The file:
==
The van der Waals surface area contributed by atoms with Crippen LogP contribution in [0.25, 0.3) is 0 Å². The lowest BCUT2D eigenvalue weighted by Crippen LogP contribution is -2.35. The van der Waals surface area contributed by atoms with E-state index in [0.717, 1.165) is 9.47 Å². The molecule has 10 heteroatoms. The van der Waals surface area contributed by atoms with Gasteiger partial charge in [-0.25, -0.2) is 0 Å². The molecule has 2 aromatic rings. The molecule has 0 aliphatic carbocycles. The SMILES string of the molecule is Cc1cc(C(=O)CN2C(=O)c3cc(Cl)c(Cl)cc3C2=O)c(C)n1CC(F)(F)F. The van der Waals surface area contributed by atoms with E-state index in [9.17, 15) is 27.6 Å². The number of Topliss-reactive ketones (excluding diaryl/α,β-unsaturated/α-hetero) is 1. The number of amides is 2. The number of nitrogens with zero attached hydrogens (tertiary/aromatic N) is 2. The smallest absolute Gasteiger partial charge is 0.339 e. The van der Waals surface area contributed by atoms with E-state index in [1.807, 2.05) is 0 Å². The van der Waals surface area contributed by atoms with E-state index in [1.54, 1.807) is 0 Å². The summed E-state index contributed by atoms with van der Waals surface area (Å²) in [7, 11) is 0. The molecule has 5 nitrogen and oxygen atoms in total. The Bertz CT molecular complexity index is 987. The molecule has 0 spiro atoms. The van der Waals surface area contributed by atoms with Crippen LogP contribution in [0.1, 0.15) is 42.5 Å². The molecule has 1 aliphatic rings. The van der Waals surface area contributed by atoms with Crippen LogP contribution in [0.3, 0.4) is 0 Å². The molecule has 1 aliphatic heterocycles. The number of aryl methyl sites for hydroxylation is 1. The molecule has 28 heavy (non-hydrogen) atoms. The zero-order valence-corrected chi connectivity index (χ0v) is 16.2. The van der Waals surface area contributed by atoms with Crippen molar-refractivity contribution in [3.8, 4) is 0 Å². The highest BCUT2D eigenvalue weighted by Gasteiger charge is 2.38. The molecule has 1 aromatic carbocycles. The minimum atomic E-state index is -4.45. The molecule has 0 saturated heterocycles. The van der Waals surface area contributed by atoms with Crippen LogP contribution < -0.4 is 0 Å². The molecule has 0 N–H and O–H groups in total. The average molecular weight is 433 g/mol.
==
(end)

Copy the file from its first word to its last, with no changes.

The van der Waals surface area contributed by atoms with Crippen LogP contribution in [0.25, 0.3) is 0 Å². The lowest BCUT2D eigenvalue weighted by Crippen LogP contribution is -2.35. The van der Waals surface area contributed by atoms with E-state index in [0.717, 1.165) is 9.47 Å². The molecule has 10 heteroatoms. The van der Waals surface area contributed by atoms with Gasteiger partial charge in [-0.25, -0.2) is 0 Å². The molecule has 2 aromatic rings. The molecule has 0 aliphatic carbocycles. The SMILES string of the molecule is Cc1cc(C(=O)CN2C(=O)c3cc(Cl)c(Cl)cc3C2=O)c(C)n1CC(F)(F)F. The van der Waals surface area contributed by atoms with E-state index in [9.17, 15) is 27.6 Å². The number of Topliss-reactive ketones (excluding diaryl/α,β-unsaturated/α-hetero) is 1. The number of amides is 2. The number of nitrogens with zero attached hydrogens (tertiary/aromatic N) is 2. The smallest absolute Gasteiger partial charge is 0.339 e. The van der Waals surface area contributed by atoms with E-state index in [1.807, 2.05) is 0 Å². The van der Waals surface area contributed by atoms with E-state index in [1.54, 1.807) is 0 Å². The summed E-state index contributed by atoms with van der Waals surface area (Å²) in [7, 11) is 0. The molecule has 5 nitrogen and oxygen atoms in total. The Bertz CT molecular complexity index is 987. The molecule has 0 spiro atoms. The van der Waals surface area contributed by atoms with Crippen LogP contribution in [0.1, 0.15) is 42.5 Å². The molecule has 1 aliphatic rings. The van der Waals surface area contributed by atoms with Crippen LogP contribution in [0.3, 0.4) is 0 Å². The molecule has 1 aliphatic heterocycles. The number of aryl methyl sites for hydroxylation is 1. The molecule has 28 heavy (non-hydrogen) atoms. The zero-order valence-corrected chi connectivity index (χ0v) is 16.2. The van der Waals surface area contributed by atoms with Crippen molar-refractivity contribution in [3.8, 4) is 0 Å². The highest BCUT2D eigenvalue weighted by Gasteiger charge is 2.38. The molecule has 1 aromatic carbocycles. The minimum atomic E-state index is -4.45. The molecule has 0 saturated heterocycles. The van der Waals surface area contributed by atoms with Crippen LogP contribution < -0.4 is 0 Å². The molecule has 0 N–H and O–H groups in total. The average molecular weight is 433 g/mol.